Microscopic examination of incisional biopsy specimen showed principally basaloid cells arranged in clumps with hyperchromatic nuclei and increased nu- clear-cytoplasmic ratio. A probable diagnosis of benign monomorphic adenoma of salivary gland was made. Surgery was planned and tumor was excised along with a safe margin after ligating greater palatine vascular bundle and the defect was repaired by buccal fat pad (BFP). The excised pathology was submitted to the de- partment of Oral and Maxillofacial Pathology where the routine tissue processing was carried out. The histo- pathological examination of the excised specimen re- vealed well-encapsulated tumormass which was com- posed of monomorphic basaloid cells arranged in the form of solid nests and trabeculae pattern in the loose connective tissue stroma. The peripheral cuboidal cells
pressive therapy, 9 had enhancing dural or parenchymal le- sions that were T2-hypointense relative to gray matter. One of these patients is illustrated in Fig 5. Therefore, we performed a subanalysis to determine whether T2-hypointense lesions were less likely to improve than other imaging abnormalities. Thirteen of 27 patients who had follow-up data had ⱖ 1 en- hancing lesion that was T2-hypointense relative to gray mat- ter. Only 4 of these 13 (31%) patients with enhancing T2- hypointense lesions showed significant improvement during follow-up compared with 10 of 14 (72%) patients who did not have such lesions (P ⫽ .05). In terms of clinical improvement with immunosuppressive therapy (after excluding patients who received only symptomatic treatment), 4 of 7 (57%) pa- tients with T2-hypointense lesions reported significant relief in their symptoms versus 12 of 13 (92%) patients without such lesions.
hypointense on T2WI), amelanotic pattern (hypointense or isointense on T1WI and hyperintense or isontense on T2WI), indeterminate or mixed pattern (MRimaging characteristics not conforming to the first 2 categories), and hematoma pat- tern (MRimaging exhibiting only hematoma characteris- tics). 27 In our study, cases with ⬎10% of melanin-containing cells showed a melanotic pattern, while case 2 did not have typical MRimaging and was then proved to have ⬍10% melanin-containing cells by histopathology.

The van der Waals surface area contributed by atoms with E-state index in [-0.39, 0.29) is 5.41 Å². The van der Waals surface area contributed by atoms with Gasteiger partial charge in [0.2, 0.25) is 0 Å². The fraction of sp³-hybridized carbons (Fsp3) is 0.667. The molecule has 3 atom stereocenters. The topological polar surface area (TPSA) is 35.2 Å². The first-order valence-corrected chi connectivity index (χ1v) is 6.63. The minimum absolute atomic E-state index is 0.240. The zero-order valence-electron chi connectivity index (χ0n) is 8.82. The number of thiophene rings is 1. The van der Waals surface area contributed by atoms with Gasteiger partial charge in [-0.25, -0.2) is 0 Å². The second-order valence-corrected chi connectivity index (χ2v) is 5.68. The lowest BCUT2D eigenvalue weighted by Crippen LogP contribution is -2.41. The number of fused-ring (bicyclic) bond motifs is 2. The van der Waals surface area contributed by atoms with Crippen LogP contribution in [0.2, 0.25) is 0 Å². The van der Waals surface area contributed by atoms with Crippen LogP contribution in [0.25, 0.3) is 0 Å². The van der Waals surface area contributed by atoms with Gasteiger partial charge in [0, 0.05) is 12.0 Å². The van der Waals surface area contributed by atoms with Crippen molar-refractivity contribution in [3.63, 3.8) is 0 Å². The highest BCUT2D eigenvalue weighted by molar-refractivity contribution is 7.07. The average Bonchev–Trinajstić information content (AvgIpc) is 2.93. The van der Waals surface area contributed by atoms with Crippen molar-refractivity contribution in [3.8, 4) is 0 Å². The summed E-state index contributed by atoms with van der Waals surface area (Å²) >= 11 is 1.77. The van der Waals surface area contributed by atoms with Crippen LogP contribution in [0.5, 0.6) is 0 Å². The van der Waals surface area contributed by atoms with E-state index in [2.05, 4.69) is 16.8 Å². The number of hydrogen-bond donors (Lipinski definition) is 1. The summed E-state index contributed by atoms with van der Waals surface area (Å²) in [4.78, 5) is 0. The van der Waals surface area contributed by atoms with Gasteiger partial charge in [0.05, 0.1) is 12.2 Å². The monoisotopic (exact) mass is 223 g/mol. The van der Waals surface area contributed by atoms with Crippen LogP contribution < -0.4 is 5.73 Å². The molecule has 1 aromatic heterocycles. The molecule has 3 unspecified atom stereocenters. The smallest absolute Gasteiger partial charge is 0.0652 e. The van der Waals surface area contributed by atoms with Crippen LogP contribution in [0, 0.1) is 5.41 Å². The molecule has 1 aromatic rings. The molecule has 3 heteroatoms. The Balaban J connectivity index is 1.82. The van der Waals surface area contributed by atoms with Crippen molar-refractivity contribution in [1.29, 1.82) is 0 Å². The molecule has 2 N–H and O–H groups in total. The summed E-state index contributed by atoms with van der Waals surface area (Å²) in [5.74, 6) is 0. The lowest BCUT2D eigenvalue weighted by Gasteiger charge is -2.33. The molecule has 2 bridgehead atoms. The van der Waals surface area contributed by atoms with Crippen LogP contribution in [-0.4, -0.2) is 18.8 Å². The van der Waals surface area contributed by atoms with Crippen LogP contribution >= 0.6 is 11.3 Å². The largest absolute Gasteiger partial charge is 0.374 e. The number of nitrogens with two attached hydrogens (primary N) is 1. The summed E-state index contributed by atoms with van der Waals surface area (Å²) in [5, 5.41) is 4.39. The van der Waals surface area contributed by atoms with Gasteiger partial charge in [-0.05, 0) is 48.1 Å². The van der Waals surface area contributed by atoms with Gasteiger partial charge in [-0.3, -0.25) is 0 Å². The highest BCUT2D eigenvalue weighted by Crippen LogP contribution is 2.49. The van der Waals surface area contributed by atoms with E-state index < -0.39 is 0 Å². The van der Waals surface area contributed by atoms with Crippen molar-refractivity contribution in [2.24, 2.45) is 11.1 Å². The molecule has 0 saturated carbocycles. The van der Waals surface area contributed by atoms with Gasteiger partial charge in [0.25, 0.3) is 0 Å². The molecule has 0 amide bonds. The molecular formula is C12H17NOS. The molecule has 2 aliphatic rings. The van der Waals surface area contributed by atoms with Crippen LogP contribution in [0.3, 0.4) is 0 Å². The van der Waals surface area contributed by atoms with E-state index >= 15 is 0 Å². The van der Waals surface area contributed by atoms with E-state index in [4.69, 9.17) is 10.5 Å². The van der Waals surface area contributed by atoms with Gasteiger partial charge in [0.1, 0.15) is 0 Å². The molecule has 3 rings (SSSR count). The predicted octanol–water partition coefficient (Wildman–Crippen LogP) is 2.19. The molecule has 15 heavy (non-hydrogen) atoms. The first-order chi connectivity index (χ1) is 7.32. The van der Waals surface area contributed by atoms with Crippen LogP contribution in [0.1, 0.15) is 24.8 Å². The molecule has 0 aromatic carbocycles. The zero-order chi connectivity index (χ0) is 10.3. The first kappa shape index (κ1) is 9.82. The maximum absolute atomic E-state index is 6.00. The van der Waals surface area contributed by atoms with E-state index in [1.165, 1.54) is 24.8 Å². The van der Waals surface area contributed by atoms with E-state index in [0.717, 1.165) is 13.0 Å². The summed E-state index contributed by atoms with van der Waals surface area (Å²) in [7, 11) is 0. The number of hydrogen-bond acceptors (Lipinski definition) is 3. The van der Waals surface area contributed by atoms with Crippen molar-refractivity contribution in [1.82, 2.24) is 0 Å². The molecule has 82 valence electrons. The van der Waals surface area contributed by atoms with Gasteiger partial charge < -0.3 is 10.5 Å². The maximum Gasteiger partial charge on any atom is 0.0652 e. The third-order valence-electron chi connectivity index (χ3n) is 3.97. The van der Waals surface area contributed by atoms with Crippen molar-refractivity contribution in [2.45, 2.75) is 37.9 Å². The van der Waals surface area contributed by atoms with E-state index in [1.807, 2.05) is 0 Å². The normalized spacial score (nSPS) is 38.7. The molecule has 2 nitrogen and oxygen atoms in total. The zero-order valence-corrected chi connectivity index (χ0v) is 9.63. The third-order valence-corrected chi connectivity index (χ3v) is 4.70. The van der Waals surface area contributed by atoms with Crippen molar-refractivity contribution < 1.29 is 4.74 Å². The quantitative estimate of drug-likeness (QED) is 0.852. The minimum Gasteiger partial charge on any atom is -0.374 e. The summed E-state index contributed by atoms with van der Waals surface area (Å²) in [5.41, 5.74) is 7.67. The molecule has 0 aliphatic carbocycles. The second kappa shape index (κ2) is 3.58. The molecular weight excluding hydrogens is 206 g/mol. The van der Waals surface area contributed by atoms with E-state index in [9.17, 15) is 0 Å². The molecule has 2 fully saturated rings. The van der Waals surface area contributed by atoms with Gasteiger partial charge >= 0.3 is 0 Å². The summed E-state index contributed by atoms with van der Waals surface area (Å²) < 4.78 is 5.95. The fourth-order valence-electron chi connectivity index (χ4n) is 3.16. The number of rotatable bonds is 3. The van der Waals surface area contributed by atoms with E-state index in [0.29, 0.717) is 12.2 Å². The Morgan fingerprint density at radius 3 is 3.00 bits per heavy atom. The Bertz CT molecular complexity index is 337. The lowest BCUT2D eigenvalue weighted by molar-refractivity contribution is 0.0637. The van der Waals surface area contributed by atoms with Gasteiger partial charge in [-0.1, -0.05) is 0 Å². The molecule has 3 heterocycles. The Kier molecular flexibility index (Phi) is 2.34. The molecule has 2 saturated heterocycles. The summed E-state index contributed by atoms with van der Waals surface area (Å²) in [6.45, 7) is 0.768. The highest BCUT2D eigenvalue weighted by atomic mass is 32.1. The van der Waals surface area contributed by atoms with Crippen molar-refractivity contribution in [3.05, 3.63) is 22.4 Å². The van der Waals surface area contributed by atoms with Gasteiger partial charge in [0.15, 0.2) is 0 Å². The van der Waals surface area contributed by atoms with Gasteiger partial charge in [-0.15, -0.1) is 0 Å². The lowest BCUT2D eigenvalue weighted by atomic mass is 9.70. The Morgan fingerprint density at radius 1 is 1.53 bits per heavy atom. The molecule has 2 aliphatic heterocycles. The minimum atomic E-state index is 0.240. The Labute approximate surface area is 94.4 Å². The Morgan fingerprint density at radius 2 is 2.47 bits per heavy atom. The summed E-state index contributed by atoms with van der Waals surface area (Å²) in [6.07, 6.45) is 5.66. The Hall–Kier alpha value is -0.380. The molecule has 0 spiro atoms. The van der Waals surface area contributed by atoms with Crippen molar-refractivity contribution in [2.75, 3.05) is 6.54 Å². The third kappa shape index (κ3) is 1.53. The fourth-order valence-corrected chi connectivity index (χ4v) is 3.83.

It is reasonable to consider that the MRimaging pattern may reflect the chronic and acute nature of the obstruction. In this context, type I patients are those with relatively acute and incomplete obstruc- tion associated with secondary infection. Type II patients are those with chronic and complete ob- struction, but this obstruction is not associated with secondary infection. Type III patients are those with a nonobstructing or partially obstructing sial- olith without secondary infection. On the other hand, involvement of the sublingual gland, as evi- denced by MRimaging (patients 1 and 5), was as- sociated with pus discharge from the orifice of the gland. A sialolith located near the orifice was not always associated with sublingual gland involve- ment and pus discharge from the orifice, or vice versa. Furthermore, a patient with pus discharge (patient 3) had a stone in the middle part of the main duct yet he did not have any abnormal MRimaging features of the sublingual gland on MR.
ules were well circumscribed with smooth margins. On MRimaging, marked hyperintensity on T2-weighted images was noted in 18/21 (85%) patients (Figs 1 and 2). Three patients had lesions that were iso- to hypointense on T2-weighted im- ages relative to the normal parotid tissue. There was a variable pattern of enhancement, ranging from peripheral enhance- ment (9/21 patients) (Fig 3) to solid enhancement (2/21 pa- tients) to mixed heterogeneous solid and peripheral enhance- ment (6/21 patients) (Fig 4B). There was no enhancement in 3/21 patients. Gadolinium-enhanced images were nondiag- nostic in 1 patient. Five patients had large infiltrative mul- tiloculated T2 hyperintense lesions, of which 3 demonstrated peripheral enhancement and 2 demonstrated both peripheral and solid enhancement (Fig 4). The 3 patients who underwent enhanced CT imaging demonstrated marginated solidly en- hancing lesions. Recurrent nodules in the subcutaneous tissue were seen in 14/24 patients (Figs 1A and 5). Several of the lesions were tiny, ranging from 2 to 6 mm (13/24 patients) (Figs 1 and 2). Lesions were not confined to the parotid but were seen in areas distant from the operative bed, including the postauricular region, the masticator space, the parapha- ryngeal space, and inferior to the parotid tail along the carotid sheath (7/24 patients) (Figs 1B and 6).